Importance of glycinergic and glutamatergic synapses within the rostral ventrolateral medulla for blood pressure regulation in conscious rats

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Araujo, G. C.
Lopes, Oswaldo Ubriaco [UNIFESP]
Campos, Ruy Ribeiro [UNIFESP]
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In this study we used a method that permits bilateral or unilateral microinjections of drugs into the rostral ventrolateral medulla (RVLM) of conscious, freely moving rats. There is only limited information about how sympathetic vasomotor tone is maintained by premotor RVLM neurons in conscious animals, It has long been known that glycine microinjection into the RVLM region leads to a decrease in blood pressure (BP) in anesthetized animals. In the present study we show that both unilateral and bilateral microinjection of glycine at the same dose used for anesthetized rats (50 nmol, 50 nL) into the RVLM increases BP-in conscious animals. A similar response was also observed when the excitatory amino acid L-glutamate was microinjected into the RVLM. The microinjection of kynurenic acid into the RVLM did not change the basal level of BP but blocked the increase in BP after glycine or glutamate microinjection. A decrease in BP was only observed when low doses of glycine were used (1 to 10 nmol). We conclude that, in conscious animals, the hypertension occurring in response to high doses of glycine into the RVLM is dependent on glutamatergic synapses within the RVLM. A decrease in BP observed when low doses of glycine were used shows that in conscious animals, the RVLM, in association with other premotor neurons, is probably responsible for the maintenance of sympathetic vasomotor tone, because glycine is less effective In decreasing BP under these circumstances than in anesthetized animals.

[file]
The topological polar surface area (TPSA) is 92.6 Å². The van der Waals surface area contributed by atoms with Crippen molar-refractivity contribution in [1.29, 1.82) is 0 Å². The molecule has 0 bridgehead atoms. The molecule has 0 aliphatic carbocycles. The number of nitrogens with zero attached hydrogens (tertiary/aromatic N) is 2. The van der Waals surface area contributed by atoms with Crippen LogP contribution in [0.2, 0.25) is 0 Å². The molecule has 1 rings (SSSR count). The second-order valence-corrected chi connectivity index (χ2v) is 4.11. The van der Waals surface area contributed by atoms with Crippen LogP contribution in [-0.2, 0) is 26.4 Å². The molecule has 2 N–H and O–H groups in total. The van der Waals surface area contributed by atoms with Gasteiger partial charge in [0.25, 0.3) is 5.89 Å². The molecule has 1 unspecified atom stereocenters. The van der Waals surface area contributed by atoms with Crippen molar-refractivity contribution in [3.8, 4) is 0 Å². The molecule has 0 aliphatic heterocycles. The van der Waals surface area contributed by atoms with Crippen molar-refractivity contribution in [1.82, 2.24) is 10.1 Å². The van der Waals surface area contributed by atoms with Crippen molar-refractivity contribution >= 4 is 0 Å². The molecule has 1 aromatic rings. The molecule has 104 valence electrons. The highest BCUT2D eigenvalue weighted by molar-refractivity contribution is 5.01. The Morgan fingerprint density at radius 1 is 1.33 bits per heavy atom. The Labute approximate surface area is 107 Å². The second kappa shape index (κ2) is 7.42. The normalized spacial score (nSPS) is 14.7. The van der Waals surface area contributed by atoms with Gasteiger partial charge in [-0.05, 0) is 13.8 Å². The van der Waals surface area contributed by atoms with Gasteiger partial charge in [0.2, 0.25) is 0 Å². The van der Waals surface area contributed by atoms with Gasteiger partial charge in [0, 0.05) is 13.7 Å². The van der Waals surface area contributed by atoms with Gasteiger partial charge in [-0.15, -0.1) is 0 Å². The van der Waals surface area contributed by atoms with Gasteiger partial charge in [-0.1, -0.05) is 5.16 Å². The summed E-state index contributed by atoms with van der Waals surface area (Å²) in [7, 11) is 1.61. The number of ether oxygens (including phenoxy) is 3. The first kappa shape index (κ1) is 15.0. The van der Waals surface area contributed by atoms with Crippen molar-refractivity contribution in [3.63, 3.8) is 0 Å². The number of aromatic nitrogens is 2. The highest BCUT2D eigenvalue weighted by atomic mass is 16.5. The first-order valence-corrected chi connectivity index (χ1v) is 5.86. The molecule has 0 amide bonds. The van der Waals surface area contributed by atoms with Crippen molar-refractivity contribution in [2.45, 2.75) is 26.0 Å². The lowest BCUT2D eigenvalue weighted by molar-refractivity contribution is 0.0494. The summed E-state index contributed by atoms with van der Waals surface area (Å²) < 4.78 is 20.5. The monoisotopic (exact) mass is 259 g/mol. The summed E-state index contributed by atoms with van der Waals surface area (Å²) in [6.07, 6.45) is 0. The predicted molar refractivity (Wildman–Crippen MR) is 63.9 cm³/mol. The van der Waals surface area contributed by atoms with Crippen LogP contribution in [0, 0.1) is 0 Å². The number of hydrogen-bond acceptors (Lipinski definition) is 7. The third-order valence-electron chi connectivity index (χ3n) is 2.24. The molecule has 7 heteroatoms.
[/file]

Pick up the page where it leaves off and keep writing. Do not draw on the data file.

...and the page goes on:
Hypertension. Philadelphia: Lippincott Williams & Wilkins, v. 34, n. 4, p. 752-755, 1999.